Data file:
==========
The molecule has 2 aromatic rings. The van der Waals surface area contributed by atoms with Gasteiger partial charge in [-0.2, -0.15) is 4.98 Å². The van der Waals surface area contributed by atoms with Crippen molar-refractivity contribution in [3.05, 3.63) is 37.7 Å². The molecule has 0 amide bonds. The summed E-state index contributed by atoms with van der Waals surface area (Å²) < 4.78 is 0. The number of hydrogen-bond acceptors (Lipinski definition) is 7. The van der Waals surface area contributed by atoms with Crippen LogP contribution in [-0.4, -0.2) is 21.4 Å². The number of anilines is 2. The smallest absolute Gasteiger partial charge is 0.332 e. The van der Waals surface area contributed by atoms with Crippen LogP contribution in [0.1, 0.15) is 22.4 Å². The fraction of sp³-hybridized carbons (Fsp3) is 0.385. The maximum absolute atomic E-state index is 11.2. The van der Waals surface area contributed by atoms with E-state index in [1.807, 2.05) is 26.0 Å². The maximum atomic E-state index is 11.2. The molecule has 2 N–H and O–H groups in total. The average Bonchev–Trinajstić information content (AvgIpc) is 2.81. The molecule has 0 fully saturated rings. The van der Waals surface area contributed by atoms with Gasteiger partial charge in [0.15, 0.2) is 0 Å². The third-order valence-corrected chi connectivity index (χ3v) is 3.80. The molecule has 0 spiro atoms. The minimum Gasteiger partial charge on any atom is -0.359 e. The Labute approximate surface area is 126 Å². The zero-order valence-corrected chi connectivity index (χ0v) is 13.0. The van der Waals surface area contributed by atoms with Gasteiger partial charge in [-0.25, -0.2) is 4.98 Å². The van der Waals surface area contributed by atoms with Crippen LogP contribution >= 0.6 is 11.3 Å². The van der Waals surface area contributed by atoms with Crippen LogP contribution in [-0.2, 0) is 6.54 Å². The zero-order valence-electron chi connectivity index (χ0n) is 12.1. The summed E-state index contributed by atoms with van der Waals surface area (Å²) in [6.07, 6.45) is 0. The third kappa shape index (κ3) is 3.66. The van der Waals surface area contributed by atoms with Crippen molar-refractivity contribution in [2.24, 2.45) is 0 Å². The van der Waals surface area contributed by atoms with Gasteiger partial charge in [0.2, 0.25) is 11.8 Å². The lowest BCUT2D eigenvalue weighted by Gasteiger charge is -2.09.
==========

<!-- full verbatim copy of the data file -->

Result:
The molecule has 2 aromatic rings. The van der Waals surface area contributed by atoms with Gasteiger partial charge in [-0.2, -0.15) is 4.98 Å². The van der Waals surface area contributed by atoms with Crippen molar-refractivity contribution in [3.05, 3.63) is 37.7 Å². The molecule has 0 amide bonds. The summed E-state index contributed by atoms with van der Waals surface area (Å²) < 4.78 is 0. The number of hydrogen-bond acceptors (Lipinski definition) is 7. The van der Waals surface area contributed by atoms with Crippen LogP contribution in [-0.4, -0.2) is 21.4 Å². The number of anilines is 2. The smallest absolute Gasteiger partial charge is 0.332 e. The van der Waals surface area contributed by atoms with Crippen LogP contribution in [0.1, 0.15) is 22.4 Å². The fraction of sp³-hybridized carbons (Fsp3) is 0.385. The maximum absolute atomic E-state index is 11.2. The van der Waals surface area contributed by atoms with E-state index in [1.807, 2.05) is 26.0 Å². The maximum atomic E-state index is 11.2. The molecule has 2 N–H and O–H groups in total. The average Bonchev–Trinajstić information content (AvgIpc) is 2.81. The molecule has 0 fully saturated rings. The van der Waals surface area contributed by atoms with Gasteiger partial charge in [0.15, 0.2) is 0 Å². The third-order valence-corrected chi connectivity index (χ3v) is 3.80. The molecule has 0 spiro atoms. The minimum Gasteiger partial charge on any atom is -0.359 e. The Labute approximate surface area is 126 Å². The zero-order valence-corrected chi connectivity index (χ0v) is 13.0. The van der Waals surface area contributed by atoms with Gasteiger partial charge in [-0.25, -0.2) is 4.98 Å². The van der Waals surface area contributed by atoms with Crippen LogP contribution >= 0.6 is 11.3 Å². The van der Waals surface area contributed by atoms with Crippen LogP contribution in [-0.2, 0) is 6.54 Å². The zero-order valence-electron chi connectivity index (χ0n) is 12.1. The summed E-state index contributed by atoms with van der Waals surface area (Å²) in [6.07, 6.45) is 0. The third kappa shape index (κ3) is 3.66. The van der Waals surface area contributed by atoms with Crippen molar-refractivity contribution in [2.24, 2.45) is 0 Å². The van der Waals surface area contributed by atoms with Gasteiger partial charge in [0.2, 0.25) is 11.8 Å². The lowest BCUT2D eigenvalue weighted by Gasteiger charge is -2.09.